As November 15 approaches, we’re nearly halfway through National Novel Writing Month. I’d never heard of the event (NaNoWriMo to the cognoscenti) until it was mentioned by Becca, of Write on Wednesday. Initially I paid it little mind, even when I realized several Write on Wednesday contributors were going to participate. But NaNoWriMo began popping up everywhere on the Web, as though it suddenly had found a new and better PR firm. Even the WordPress Forums weren’t immune. Promoters there sounded a bit like Ron Burgundy. NaNoWriMo, it seemed, was “sort of a big deal”. I decided I should pay attention.
First, I read about the program. (Its goal: for each participant to produce a 50,000 word novel within the month of November.) I read and considered discussions about the program. I read reflections from people who had participated in the program in the past. And then, I decided not to participate.
The first reason is that I’m not a fiction writer at heart, and I know that. Becca’s original question about NaNoWriMo – “Do you have a novel inside you waiting to get out?” – did send me off to have a look around my mental premises. I reached back into the crannies of my mind, opened up drawers filled with preconceptions and sorted through piles of prejudices. I pulled out my passions and interests from under the bed, rearranged the stacks of leftover sentences and paragraphs in the back closet and even checked behind my little stash of preferences and neuroses. There’s no novel in there, anywhere. I’m not surprised. I read very little fiction by choice, generally being led to an author’s fiction by their essays or letters. So, there’s no particular reason to believe the desire to write fiction would be lurking around the edges of my life.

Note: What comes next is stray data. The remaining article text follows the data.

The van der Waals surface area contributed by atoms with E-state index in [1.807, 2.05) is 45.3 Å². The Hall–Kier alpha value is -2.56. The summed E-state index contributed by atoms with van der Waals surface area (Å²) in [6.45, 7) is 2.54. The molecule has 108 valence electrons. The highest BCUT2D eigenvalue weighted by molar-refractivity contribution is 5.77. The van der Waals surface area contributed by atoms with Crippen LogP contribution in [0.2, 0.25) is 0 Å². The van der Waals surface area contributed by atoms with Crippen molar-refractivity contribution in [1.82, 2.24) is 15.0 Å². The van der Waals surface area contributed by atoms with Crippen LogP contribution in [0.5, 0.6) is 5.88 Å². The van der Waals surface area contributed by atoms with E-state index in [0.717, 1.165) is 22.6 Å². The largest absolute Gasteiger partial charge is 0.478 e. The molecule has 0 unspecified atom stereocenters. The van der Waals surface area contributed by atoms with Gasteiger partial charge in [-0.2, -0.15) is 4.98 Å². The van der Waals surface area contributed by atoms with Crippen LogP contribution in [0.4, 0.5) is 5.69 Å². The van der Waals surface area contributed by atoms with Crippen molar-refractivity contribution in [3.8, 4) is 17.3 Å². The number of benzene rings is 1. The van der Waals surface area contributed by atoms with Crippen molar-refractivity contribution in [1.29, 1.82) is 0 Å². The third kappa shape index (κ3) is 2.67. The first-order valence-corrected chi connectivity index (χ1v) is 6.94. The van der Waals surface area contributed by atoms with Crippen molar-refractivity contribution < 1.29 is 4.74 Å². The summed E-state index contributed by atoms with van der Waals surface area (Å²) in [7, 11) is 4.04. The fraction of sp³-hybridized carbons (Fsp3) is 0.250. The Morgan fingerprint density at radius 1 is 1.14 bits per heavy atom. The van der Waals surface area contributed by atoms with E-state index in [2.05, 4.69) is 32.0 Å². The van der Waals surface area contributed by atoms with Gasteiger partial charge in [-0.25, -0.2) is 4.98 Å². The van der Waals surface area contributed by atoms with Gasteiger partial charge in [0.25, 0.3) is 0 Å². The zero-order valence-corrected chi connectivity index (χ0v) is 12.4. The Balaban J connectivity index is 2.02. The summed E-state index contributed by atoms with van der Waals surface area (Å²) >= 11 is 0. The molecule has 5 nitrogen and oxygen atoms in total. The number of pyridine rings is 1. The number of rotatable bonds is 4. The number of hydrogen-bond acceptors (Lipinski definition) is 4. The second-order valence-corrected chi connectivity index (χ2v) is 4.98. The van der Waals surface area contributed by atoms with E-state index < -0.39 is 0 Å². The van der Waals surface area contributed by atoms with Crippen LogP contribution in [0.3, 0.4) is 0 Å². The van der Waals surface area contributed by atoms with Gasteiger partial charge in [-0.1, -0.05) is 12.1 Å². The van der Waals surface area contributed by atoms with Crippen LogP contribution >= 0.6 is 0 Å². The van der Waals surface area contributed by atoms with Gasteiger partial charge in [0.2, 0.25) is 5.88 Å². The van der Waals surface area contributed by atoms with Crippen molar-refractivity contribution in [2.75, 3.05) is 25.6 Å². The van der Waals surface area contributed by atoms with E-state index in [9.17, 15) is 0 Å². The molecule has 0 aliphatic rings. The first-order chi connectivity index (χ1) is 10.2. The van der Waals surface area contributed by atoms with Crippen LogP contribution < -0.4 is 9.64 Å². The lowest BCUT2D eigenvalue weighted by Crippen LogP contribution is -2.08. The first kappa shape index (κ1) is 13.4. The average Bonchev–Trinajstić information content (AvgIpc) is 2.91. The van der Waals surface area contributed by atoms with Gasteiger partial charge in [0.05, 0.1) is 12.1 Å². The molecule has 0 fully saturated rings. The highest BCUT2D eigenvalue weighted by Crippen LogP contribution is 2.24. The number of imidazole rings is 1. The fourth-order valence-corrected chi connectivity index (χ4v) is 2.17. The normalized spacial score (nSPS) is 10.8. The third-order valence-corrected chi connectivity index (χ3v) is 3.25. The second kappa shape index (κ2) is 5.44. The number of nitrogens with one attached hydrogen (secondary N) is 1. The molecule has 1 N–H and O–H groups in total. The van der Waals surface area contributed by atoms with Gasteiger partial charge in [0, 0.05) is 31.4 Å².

But there’s another reason I chose not to participate, and it would keep me on the sidelines even if the challenge was non-fiction writing. When Becca desribed the program, I thought surely she had paraphrased the point of NaNoWriMo. She had not. On the organization’s own page, I found these words (emphases mine):
“Valuing enthusiasm and perseverance over painstaking craft, NaNoWriMo is a novel-writing program for everyone who has thought fleetingly about writing a novel but has been scared away by the time and effort involved. Because of the limited writing window, the ONLY thing that matters in NaNoWriMo is output. It’s all about quantity, not quality. The kamikaze approach forces you to lower your expectations, take risks, and write on the fly. Make no mistake: You will be writing a lot of crap. And that’s a good thing. By forcing yourself to write so intensely, you are giving yourself permission to make mistakes. To forgo the endless tweaking and editing and just create. To build without tearing down.”
Reading the words, I was astounded, overcome by my visceral reaction to a paragraph diametrically opposed to every conviction I hold about writing. When I began to write, I learned first about the time required, and soon after about the effort. The first poem I wrote, from which the title of this blog is taken, was called The Task at Hand, and its first line reads,“Even the right word takes effort…” Faulker may have written As I Lay Dying in six weeks, but Annie Dillard sees that work for what it is: the exception. As she says in her remarkable The Writing Life,
“..perhaps twenty people can write a serious book in a year. Some people lift cars, too. Some people enter week-long sled-dog races, go over Niagara Falls in barrels, fly planes through the Arc de Triomphe. Some people feel no pain in childbirth. Some people eat cats. There is no call to take human extremes as norms.”